A so-called loophole might allow a non-nuclear weapon state (NNWS) to use a naval reactor program to acquire nuclear weapons by taking nuclear material outside of safeguards and then potentially diverting some of that material. Additionally, nuclear-armed states with nuclear-powered warships might use their naval reactor programs to justify keeping a substantial inventory of highly enriched uranium (HEU)3 that could be quickly converted to nuclear weapon use or low enriched uranium (LEU) that could also be converted, but with more steps required to boost the LEU to HEU. Recognizing these and related nonproliferation and disarmament challenges, this report presents a proposal for the 2020 Non-Proliferation Treaty (NPT) Review Conference: a naval reactor quid pro quo (QPQ) for nuclear- armed states4 and NPT non-nuclear weapon states.
The FAS Nuclear Notebook is one of the most widely sourced reference materials worldwide for reliable information about the status of nuclear weapons and has been published in the Bulletin of the Atomic Scientists since 1987. The Nuclear Notebook is researched and written by the staff of the Federation of American Scientists’ Nuclear Information Project: Director Hans […]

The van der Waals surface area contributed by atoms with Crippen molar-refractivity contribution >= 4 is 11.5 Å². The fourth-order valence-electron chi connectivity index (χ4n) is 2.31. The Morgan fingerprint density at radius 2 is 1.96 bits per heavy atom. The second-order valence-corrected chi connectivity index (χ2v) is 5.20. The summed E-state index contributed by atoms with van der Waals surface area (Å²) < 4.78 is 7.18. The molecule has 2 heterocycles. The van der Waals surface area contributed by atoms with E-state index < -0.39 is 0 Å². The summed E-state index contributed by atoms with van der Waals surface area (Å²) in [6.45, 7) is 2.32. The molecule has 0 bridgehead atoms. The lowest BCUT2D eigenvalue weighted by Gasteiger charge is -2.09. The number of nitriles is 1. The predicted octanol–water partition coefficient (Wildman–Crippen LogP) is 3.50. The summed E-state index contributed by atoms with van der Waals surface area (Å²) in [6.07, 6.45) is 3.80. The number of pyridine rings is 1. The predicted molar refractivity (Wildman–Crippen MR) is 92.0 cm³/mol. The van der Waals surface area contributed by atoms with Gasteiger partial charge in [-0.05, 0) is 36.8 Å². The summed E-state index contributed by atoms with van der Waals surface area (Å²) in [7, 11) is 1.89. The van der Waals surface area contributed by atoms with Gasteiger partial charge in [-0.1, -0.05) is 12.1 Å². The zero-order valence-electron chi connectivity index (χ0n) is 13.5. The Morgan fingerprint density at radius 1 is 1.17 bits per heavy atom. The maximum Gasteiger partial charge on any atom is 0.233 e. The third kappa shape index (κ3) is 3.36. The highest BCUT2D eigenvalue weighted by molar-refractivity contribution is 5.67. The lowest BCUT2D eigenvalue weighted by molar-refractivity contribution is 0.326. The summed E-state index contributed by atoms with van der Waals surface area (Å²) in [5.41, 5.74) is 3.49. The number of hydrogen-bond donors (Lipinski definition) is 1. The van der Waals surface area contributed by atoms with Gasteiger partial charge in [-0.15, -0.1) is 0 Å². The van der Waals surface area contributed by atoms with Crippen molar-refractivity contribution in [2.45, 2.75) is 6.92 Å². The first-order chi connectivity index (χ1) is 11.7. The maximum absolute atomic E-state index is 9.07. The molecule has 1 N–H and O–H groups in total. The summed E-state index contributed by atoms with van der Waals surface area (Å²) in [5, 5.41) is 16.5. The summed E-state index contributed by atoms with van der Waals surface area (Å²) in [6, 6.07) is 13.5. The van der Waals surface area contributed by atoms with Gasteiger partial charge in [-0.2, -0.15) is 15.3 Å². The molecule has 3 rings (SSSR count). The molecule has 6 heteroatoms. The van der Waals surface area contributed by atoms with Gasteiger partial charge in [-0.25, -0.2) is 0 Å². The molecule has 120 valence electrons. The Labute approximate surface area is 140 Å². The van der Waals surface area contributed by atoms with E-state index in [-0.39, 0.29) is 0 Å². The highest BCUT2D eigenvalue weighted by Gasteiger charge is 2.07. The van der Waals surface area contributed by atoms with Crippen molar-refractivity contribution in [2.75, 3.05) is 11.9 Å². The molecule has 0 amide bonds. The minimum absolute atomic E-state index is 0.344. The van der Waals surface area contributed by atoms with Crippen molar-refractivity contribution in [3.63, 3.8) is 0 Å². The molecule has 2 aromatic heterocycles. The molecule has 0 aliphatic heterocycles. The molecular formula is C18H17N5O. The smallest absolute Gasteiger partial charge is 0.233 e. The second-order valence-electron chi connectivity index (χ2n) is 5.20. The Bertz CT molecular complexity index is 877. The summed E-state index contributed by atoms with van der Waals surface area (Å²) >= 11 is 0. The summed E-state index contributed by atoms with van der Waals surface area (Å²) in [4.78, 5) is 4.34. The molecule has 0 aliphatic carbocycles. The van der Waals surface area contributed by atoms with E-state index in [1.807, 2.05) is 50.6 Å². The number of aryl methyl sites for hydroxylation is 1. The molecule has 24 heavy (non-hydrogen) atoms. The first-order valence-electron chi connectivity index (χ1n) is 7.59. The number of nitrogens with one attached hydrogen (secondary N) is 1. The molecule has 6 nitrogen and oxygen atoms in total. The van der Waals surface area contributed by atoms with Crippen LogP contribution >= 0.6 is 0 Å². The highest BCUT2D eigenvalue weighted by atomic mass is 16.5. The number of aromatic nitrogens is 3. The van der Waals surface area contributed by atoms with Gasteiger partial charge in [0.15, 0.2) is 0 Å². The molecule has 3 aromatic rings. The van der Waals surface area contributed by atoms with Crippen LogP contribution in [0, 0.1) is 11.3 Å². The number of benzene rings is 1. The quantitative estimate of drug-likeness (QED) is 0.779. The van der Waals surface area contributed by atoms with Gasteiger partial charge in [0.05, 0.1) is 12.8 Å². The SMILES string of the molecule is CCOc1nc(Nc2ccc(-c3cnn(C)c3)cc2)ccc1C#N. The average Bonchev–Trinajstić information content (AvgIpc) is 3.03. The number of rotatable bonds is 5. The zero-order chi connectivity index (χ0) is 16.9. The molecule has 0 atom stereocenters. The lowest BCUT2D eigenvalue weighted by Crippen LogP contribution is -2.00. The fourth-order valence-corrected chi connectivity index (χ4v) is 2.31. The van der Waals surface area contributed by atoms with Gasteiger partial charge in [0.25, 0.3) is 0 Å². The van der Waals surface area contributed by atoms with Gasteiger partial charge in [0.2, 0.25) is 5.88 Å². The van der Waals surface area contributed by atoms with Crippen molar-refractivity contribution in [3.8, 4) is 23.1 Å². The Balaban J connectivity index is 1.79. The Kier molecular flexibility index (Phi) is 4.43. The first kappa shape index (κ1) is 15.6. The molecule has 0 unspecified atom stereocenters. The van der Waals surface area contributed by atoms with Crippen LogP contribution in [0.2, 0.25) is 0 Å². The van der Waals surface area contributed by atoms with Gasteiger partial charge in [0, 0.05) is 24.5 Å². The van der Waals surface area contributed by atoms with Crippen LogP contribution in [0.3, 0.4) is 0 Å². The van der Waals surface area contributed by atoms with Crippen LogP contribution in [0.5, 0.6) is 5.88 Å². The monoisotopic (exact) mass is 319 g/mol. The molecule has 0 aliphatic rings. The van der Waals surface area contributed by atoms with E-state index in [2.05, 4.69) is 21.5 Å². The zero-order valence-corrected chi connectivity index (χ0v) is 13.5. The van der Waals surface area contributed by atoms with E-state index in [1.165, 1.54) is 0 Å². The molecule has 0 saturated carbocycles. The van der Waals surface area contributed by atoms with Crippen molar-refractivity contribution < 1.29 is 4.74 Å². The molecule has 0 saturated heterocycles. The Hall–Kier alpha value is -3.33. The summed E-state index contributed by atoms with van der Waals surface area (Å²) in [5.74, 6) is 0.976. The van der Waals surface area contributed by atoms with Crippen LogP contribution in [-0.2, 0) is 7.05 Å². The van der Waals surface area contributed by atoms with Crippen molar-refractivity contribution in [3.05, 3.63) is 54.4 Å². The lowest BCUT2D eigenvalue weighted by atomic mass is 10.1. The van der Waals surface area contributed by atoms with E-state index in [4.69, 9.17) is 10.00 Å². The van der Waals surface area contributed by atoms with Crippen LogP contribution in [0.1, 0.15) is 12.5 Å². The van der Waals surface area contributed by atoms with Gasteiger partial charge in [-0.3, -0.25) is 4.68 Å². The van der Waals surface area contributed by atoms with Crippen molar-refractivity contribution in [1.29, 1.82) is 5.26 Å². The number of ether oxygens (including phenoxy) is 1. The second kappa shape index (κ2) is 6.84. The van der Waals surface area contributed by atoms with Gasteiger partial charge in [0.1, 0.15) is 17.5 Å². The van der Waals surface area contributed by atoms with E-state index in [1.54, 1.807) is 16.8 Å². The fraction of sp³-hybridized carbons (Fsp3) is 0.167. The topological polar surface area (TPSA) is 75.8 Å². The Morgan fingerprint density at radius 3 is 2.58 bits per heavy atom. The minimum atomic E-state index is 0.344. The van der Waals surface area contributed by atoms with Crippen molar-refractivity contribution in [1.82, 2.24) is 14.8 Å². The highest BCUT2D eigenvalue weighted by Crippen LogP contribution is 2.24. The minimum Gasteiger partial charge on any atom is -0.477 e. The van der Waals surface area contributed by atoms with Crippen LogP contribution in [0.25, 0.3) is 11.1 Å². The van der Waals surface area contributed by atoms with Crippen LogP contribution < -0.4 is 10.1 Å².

Charlotte Yeung’s latest work weaves Kurt Vonnegut’s stance on nuclear weapons with current issues we face today.
New U.S. Air Force budgetary documents strongly imply that the United States Air Force is in the process of re-establishing its nuclear weapons mission on UK soil.
Earlier this spring, the Department of Defense and Department of Energy twice rejected requests from the Federation of American Scientists to declassify the number of nuclear weapons in the US stockpile and the number of nuclear weapons awaiting dismantlement.